Beleaguered British Prime Minister Boris Johnson
vowed to continue his attempts to strike a new Brexit
deal with Brussels, after losing yet another vote on Tuesday during a chaotic parliamentary session.
Johnson slammed the Opposition for voting against his call for a snap election in the final minutes of a stormy late-night debate ahead of a controversial suspension of parliament called by the prime minister.
He said he would “strive to get an agreement” at a summit in Brussels next month — the alternative being a "no-deal" departure that critics warn would spark economic chaos.
Johnson accused his opponents of shirking their duty by blocking an early election.
He held a cabinet meeting later on Tuesday to plot his next move after a series of defections and expulsions left him far short of a parliamentary majority and unable to garner enough votes from MPs to hold an early election.
He was also due to meet with Arlene Foster, leader of Northern Ireland’s Demo-cratic Unionist Party, amid rumours he may be softening his negotiating demands over the key issue of the Irish border and associated trade conditions after Brexit.
Foster, whose party wants Northern Ireland to remain part of Britain, warned Johnson that the province must not be sacrificed in talks.
"What people are talking about is the break-up of the United Kingdom,” she told Sky News. “That is not something that any prime minister in the United Kingdom is going to in any conscience go along with.” There were dramatic scenes in parliament as the current session drew to a close early Tuesday.
Opposition Labour MPs waved signs reading “silenced” and shouted “Shame on you!” at government lawmakers during a ceremony for the suspension of parliament. The move is normally a simple formality but Johnson was accused of acting high-handedly by calling an extended suspension as the Brexit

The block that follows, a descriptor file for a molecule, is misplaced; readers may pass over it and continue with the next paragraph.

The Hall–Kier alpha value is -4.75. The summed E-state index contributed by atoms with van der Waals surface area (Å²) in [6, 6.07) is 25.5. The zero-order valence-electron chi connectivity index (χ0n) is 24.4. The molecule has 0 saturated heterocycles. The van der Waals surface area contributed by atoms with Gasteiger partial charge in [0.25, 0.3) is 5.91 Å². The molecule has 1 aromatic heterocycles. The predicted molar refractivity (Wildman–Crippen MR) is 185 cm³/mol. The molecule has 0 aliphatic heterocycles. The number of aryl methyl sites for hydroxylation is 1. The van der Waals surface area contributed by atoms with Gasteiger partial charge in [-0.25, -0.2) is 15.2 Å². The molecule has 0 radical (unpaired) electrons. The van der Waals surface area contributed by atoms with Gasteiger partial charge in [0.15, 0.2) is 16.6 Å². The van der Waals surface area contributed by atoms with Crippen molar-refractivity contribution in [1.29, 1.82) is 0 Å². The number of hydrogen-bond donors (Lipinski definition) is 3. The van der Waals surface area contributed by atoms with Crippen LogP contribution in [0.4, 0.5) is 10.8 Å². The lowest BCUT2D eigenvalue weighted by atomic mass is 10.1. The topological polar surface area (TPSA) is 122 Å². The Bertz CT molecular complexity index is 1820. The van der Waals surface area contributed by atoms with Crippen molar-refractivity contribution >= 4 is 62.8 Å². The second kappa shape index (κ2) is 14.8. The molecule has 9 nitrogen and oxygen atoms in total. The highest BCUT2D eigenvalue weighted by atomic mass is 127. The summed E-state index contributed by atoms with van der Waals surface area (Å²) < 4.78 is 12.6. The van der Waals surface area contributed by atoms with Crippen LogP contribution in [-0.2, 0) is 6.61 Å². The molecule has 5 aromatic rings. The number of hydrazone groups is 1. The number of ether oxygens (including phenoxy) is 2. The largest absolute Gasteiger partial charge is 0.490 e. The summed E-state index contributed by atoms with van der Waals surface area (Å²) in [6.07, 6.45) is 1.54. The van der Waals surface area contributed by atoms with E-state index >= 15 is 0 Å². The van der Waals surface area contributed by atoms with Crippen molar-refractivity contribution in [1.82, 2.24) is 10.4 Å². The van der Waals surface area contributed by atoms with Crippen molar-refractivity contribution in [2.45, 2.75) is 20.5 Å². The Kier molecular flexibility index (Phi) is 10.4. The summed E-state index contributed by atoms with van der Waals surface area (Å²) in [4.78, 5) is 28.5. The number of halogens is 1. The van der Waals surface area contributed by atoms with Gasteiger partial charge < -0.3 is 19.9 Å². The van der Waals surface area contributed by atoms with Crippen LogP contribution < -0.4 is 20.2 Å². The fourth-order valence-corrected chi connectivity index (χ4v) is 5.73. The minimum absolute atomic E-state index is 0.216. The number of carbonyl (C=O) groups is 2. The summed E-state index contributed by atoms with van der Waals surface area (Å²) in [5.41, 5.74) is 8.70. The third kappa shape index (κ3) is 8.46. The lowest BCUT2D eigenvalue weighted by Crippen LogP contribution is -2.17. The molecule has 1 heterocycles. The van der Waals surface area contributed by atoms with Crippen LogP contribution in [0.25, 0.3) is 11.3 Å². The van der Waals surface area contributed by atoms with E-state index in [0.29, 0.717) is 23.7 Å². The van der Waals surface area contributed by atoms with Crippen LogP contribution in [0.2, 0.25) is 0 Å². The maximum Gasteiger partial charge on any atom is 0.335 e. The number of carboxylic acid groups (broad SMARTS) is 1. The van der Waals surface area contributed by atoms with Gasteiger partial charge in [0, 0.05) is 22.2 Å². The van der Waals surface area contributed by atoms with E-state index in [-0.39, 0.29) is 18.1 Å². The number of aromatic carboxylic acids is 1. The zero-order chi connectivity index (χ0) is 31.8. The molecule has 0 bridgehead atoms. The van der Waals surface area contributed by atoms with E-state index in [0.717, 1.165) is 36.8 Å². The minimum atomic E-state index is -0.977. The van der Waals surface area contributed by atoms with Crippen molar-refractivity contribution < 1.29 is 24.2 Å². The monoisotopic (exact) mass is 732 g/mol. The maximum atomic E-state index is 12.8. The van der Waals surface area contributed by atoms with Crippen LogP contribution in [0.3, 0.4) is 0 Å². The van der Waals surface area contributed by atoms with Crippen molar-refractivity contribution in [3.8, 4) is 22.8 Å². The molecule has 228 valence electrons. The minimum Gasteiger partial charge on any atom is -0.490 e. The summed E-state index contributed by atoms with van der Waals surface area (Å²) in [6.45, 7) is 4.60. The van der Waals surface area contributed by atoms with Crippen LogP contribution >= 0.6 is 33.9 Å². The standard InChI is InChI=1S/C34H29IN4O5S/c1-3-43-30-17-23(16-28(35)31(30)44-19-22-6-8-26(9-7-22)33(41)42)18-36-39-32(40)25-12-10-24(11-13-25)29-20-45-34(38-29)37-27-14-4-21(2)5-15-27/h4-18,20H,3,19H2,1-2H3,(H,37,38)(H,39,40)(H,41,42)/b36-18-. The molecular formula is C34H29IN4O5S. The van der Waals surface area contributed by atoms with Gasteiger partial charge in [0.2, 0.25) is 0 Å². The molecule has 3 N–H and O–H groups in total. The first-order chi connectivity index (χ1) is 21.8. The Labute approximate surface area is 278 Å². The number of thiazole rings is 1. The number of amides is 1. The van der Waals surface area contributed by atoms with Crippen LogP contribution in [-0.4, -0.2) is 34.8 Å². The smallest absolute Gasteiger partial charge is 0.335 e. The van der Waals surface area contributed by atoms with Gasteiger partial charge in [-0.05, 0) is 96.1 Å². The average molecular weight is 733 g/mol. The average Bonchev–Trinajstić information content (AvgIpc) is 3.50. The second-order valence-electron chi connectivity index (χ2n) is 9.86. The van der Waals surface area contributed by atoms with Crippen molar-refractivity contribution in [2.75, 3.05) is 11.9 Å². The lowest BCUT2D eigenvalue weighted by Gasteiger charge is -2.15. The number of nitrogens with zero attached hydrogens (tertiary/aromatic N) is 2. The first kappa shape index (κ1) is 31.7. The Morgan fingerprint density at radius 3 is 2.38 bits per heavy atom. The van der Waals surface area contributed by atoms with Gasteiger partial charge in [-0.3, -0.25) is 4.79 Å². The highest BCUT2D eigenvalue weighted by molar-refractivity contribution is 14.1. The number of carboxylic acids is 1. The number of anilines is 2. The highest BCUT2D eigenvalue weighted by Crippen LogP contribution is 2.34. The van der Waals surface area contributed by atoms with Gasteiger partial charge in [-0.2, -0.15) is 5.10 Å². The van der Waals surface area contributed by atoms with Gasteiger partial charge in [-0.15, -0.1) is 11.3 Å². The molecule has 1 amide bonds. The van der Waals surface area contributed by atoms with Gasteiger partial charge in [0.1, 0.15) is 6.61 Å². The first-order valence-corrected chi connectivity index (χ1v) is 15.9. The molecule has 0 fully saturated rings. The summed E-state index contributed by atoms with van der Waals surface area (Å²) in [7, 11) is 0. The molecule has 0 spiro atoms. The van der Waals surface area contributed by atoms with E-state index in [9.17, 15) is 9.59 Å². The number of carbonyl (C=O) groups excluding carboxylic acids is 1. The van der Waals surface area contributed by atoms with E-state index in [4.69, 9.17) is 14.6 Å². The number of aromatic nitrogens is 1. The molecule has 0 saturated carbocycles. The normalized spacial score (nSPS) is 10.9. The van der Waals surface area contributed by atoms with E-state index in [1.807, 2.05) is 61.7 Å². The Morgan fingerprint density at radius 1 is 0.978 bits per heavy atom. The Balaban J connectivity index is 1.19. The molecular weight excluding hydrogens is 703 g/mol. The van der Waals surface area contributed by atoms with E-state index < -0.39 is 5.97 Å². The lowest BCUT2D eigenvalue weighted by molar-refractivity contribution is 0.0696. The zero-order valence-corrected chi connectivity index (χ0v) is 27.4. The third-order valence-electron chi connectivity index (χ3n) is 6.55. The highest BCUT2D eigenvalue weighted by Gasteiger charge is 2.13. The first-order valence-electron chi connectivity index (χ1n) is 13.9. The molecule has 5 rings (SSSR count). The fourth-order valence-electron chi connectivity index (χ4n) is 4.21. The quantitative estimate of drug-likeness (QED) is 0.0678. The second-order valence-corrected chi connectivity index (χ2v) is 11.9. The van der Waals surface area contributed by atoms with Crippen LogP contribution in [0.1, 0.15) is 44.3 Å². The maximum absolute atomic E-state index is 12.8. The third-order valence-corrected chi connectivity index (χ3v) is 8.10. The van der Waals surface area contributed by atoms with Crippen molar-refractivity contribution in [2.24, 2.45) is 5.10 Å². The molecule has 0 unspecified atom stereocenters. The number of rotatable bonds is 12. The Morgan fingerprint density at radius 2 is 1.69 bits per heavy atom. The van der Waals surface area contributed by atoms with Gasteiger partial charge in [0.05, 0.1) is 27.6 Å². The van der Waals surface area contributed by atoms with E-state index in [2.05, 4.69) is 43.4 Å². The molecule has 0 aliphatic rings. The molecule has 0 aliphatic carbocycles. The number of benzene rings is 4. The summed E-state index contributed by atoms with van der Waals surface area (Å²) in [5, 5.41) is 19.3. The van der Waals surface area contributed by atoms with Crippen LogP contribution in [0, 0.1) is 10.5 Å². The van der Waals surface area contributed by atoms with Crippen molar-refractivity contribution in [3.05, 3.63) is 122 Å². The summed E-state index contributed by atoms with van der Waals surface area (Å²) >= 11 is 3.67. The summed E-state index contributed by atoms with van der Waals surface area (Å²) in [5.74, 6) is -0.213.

House of Commons speaker John Bercow earlier in the debate announced he would be stepping down in a strongly-worded speech in which he warned the government against trying to "degrade" parliament.
Johnson also lost a separate vote, calling on the government to publish confidential papers about the potential impact of a no-deal Brexit.
The Opposition has said it will not allow an early election, which under British law requires a two-thirds majority in parliament in favour, until Johnson has either struck a deal or delayed Brexit beyond October 31.
But the prime minister insisted he would not delay, despite a Bill being rushed through parliament in the past few days that could force him to do so if he fails to reach an agreement with the EU.
“This government will not delay Brexit any further,” he insisted.
Britons voted in 2016 to leave the EU, but after three years of political wrangling, parliament still cannot decide how to implement that decision.
Johnson took office in July promising to deliver on the 2016 referendum vote for Brexit, even if that means leaving without exit terms agreed with Brussels.
But many MPs have rejected a no deal divorce and supported new legislation forcing Johnson to request a three-month delay if he fails to strike a deal.